This lacks the satirical cachet of Swift, for it smacks more of eating the old, but it certainly makes up for that in depths of irony. Apple could offer some cash inducements in the form of a modest stock purchase to generate capital for the changeover and retooling, but on the whole, such a pre-emptive strike would cost very little, and be a low risk strategy. Moreover, it would not only likely double, then quadruple market share, it would bring about the death of the PC much more quickly than merely allowing events to proceed slowly to their logical conclusion as they are now.
Moreover, several decent companies whose only error has been to harrowingly hitch their wagon to the wrong tractor, one that can but keep repeatedly plowing the same field, would not only be saved from the scrap heap, but thrive. It would also put a whole townfull of patent lawyers out of work, and that alone might be worth taking the trouble, for it would add mightily to everyone else’s bottom line.
Hey, no use asking WWSD (what would Steve do) on this one, for such a dramatic policy reversal, if to the end of striking at the heart of Google and MS simultaneously, would at least tempt, if not intrigue him. And, today’s best thinking is often yesterday’s worse, but thought different. May Android and Windows rest in peace.
And while he’d offering free advice, why not swap the right to make a Kodak branded iOS device for those juicy patents? Like it or not, Apple is in the point and shoot camera market now, so what better partner? Well, Canon might be, but the cachet of an old name …. For that matter, if iTim wants into the TV market, why not make a deal with Panasonic for jointly branded consumer electronics of all kinds? Hey, an audiophile quality receiver/amplifier with an iPod built in would appeal to some, just as well as a big screen TV with an iOS interface, and there might be more kilometrage in a joint project with a firm having expertise in the field, and a tinge of desperation.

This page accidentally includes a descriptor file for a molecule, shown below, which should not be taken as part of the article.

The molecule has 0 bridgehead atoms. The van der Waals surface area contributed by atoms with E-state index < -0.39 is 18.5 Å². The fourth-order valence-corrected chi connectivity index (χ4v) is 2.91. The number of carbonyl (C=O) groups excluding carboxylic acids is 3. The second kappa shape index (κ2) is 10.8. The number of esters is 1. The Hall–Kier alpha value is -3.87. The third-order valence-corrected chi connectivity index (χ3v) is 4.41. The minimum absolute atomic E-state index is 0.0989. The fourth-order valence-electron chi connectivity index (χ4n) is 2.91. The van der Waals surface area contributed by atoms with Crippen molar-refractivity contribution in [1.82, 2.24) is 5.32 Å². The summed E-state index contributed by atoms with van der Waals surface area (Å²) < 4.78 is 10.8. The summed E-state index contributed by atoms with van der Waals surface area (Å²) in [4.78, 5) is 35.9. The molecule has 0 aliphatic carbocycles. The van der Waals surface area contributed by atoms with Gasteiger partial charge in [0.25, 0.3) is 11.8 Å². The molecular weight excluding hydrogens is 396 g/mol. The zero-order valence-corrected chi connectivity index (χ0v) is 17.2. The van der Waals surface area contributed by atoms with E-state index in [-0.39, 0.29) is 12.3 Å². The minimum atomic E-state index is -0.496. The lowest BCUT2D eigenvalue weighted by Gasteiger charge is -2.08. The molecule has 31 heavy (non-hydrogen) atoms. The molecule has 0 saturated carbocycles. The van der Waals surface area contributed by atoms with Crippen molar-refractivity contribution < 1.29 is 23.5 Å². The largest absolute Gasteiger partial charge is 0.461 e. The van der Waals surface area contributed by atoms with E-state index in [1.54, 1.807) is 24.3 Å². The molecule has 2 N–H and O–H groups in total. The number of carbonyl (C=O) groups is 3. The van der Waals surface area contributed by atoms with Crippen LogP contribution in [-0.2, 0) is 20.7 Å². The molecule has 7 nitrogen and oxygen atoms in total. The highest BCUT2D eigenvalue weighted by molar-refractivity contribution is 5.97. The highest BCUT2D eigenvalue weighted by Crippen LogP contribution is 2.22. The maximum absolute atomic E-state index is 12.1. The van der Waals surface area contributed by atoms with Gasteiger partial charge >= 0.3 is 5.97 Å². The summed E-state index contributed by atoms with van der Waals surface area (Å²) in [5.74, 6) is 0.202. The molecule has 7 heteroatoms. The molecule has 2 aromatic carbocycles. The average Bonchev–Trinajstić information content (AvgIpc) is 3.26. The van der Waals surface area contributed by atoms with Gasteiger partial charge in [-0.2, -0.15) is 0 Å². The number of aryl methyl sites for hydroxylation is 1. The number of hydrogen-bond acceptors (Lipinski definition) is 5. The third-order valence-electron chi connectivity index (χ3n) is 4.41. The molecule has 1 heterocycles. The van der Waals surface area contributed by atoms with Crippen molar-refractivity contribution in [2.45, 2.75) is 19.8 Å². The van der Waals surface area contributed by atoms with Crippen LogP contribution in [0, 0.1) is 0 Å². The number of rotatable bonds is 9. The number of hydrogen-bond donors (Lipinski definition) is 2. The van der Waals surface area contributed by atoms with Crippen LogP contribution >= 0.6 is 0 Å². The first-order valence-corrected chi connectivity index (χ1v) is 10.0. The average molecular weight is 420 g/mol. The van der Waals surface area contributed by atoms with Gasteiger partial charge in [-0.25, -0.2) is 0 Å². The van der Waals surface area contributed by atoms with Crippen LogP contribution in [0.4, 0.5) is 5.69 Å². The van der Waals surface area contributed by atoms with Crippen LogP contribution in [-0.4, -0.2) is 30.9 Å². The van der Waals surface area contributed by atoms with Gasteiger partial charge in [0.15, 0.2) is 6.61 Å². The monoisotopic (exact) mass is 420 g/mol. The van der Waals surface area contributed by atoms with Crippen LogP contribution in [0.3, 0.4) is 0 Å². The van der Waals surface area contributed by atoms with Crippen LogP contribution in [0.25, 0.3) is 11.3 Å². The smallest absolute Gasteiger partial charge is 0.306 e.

On more significant near-deaths, the Spy notes that European politicians, their backs to the wall, their economic engines running low on gas, have touted yet another band-aid for sick man of Europe, Greece. The fifty percent haircut doled out to bondholders will still leave that nation’s debt at an impossible-to-pay roughly 120% of GDP, and will be regarded by ratings agencies as a default. (Contrast Canada where the same ratio is in the 30-55% range, and still thought to be too high, then worry about the US where it is in the 75-95% range, and Japan’s where it may be 200%–the exact figures varying by source, methodology, and terminology.)